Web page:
The U.S. Postal Service’s (USPS) Supply Management function is composed of five purchasing portfolios that manage contracts for goods and services to meet USPS operational needs.
In fiscal years (FY) 2009 and 2016, the USPS awarded [redacted] two contracts and a basic ordering agreement — within the Technology Infrastructure and Commercial Products and Services portfolios — for consulting and professional information technology services.
As of March 2017, the USPS had paid [redacted] million for these services with the largest portion of the fees attributed to labor hours. When key personnel labor is deemed essential to performing work, the USPS includes a clause in the contract that requires key personnel to be defined and identified in the contract.
Labor substitution occurs when a supplier substitutes an individual designated to work on a contract with another individual. When this occurs for key personnel, the supplier must obtain written approval from the contracting officer (CO) prior to the substitution occurring. Ultimately, COs are responsible for ensuring suppliers comply with contract terms and maintaining adequate documentation in the contract file.
For FYs 2015 and 2016, we identified a universe of 2,523 [redacted] invoices paid against three contract vehicles and reviewed a statistical sample of 187 invoices.
Our objective was to determine whether COs complied with USPS policy for labor substitution on [redacted] contracts.
What the OIG Found
COs did not comply with USPS policy for labor substitution of key personnel on two of the three [redacted] contract vehicles reviewed. In FYs 2015 and 2016, for 48 percent (89 of 187) of invoices reviewed, we identified 98 contract personnel who were substituted as key personnel without written approval or supporting documentation in the contract file, as required per USPS policy.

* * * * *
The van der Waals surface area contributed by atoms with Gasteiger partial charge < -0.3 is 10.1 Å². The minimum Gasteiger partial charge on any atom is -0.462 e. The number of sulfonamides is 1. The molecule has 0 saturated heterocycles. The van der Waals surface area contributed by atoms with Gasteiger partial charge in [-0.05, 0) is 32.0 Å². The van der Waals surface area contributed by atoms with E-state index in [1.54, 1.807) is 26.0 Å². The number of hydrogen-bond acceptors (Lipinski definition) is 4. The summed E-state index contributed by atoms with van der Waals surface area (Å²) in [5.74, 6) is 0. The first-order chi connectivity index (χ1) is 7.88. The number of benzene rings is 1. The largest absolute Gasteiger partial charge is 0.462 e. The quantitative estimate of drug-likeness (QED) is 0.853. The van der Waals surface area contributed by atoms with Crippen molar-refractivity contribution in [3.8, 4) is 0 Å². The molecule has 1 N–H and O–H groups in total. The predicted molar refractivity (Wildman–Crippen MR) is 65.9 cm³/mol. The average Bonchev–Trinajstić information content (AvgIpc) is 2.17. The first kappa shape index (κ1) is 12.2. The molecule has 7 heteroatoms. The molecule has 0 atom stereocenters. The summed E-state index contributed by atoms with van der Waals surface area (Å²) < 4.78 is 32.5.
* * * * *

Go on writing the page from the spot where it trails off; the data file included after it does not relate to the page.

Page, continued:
This occurred due to poor CO contract oversight and inadequate documentation practices in managing key personnel. Without evidence of written approval, the USPS cannot substantiate that [redacted] is substituting key personnel with individuals of like experience and qualifications. This increases the risk of substandard service, project delays, and/or cost overruns. We made a referral to our Office of Investigations as appropriate.
Based on our statistical sample, we projected that 48 percent of [redacted] invoices for two contract vehicles, valued at [redacted], have unapproved and unsupported labor substitutions for key personnel.
In FY 2016, [redacted] was a top 10 vendor for the USPS in terms of fees paid at over [redacted] million. Accordingly, it is important for the USPS to ensure proper controls and oversight are in place to adequately monitor spend and manage contract data.
What the OIG Recommended
We recommended management reiterate existing policy on key personnel clauses, contract documentation practices, and use of the Contract Authoring and Management System. We also recommended management establish an oversight process to ensure proper review, approval, and documentation of labor substitution for key personnel. Finally, we recommended management revise existing policy to clarify requirements for requesting and approving key personnel labor substitution.